The gas supply shortfalls seen during a cold snap across Europe this week have highlighted a problem analysts have long warned of: the stagnation of Russian efforts to develop the country's own gas fields.
Analysts say that while the Gazprom energy giant controls around a third of the world's gas reserves, it has been slow to move ahead with new projects on Russian territory.
Instead Gazprom has chosen to seek gas from Central Asia, involving it in high-stakes diplomacy as it tries to reconstitute a Soviet-era supply network that has suffered years of neglect.
"Russia's position is very tight," said Chris Weafer, chief strategist with Moscow-based Alfa Bank.
"Russia is unable to increase its exports without cheap gas from Central Asia to compensate for a deficit on its domestic market," Weafer said.
As part of Russia's drive for Central Asian gas, Gazprom's chief executive, Alexei Miller, visited Uzbekistan this week for talks with President Islam Karimov.
The company hopes to open up production at three major gas fields on and around the territory of the depleted Aral Sea, an area known as the Ustyurt plateau, the Kommersant newspaper said this week.
This, Gazprom predicts, would allow a trebling of exports from Uzbekistan to 18 billion cubic meters annually, Kommersant said. Uzbekistan was the Soviet Union's second largest gas producer, but has badly lacked investment.
Meanwhile the president of Turkmenistan - holder of the largest Central Asian reserves of all - was due in Moscow on Sunday for crucial talks on gas supplies with President Vladimir Putin.
Analysts say this diplomacy is partly a consequence of increasing European demand, but also of rising demand on Russia's domestic market.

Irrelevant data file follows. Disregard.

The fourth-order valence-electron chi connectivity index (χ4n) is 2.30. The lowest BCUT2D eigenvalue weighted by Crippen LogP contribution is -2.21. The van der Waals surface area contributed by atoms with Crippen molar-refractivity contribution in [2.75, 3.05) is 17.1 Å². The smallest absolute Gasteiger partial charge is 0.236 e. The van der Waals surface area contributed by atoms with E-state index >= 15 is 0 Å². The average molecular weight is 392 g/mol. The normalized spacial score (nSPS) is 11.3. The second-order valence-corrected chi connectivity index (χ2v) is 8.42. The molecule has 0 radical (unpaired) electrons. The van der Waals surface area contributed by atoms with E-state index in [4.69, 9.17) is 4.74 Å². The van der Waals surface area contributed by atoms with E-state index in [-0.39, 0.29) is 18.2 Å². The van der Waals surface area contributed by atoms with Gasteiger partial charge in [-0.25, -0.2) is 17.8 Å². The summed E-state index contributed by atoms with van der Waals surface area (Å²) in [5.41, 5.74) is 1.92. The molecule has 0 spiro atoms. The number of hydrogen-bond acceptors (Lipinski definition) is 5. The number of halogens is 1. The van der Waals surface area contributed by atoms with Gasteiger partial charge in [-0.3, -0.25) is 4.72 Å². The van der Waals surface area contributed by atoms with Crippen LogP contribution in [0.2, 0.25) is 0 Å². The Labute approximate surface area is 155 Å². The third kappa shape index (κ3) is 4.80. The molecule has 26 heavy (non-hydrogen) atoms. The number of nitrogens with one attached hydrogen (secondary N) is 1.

Domestic consumption has increased rapidly, exceeding 400 billion cubic meters in 2004. Gazprom also hopes to increase sales to Europe - already equal to about a quarter of European Union gas consumption.
Nonetheless, Russia increased gas production by only one percent last year to 640 billion cubic meters and this year plans an increase of only four billion cubic meters, the head of the Russian Energy Agency, Sergei Oganesiyan, said Wednesday.
Moscow has got used to having "a centralized gas transport system that has allowed it to delay investments in its own resources and to make substantial gains" selling on to Western neighbors, said Valery Nesterov, an analyst with investment brokerage Troika Dialog.
Above all, the country Russia is relying on for gas is Turkmenistan, whose gas reserves can be exploited relatively easily.
Moscow in 2003 signed a 25-year agreement with Turkmenistan that potentially gives Russia control of much of the country's gas exports.
Russia hopes to get 30 billion cubic meters of Turkmen gas this year and will also help transit another 40 billion cubic meters of gas on to Ukraine.
However Turkmenistan is reportedly unhappy with a deal agreed earlier this month between Russia and Ukraine ending a "gas price war" that had caused knock-on disruption of supplies to Europe.
Under that deal Russia agreed to sell its own gas to Ukraine at 230 dollars per 1,000 cubic meters - more than four times last year's price - but to soften the blow by also supplying Turkmen gas at the much lower rate of 65 dollars per 1,000 cubic meters.
Turkmen officials have insisted that their country will raise gas export prices in the coming years, leading to a probable further toughening of conditions for Ukraine.
Doubts also remain about how Turkmenistan is going to fulfill a recent promise to raise production to 80 billion cubic meters this year - an increase of 37 percent.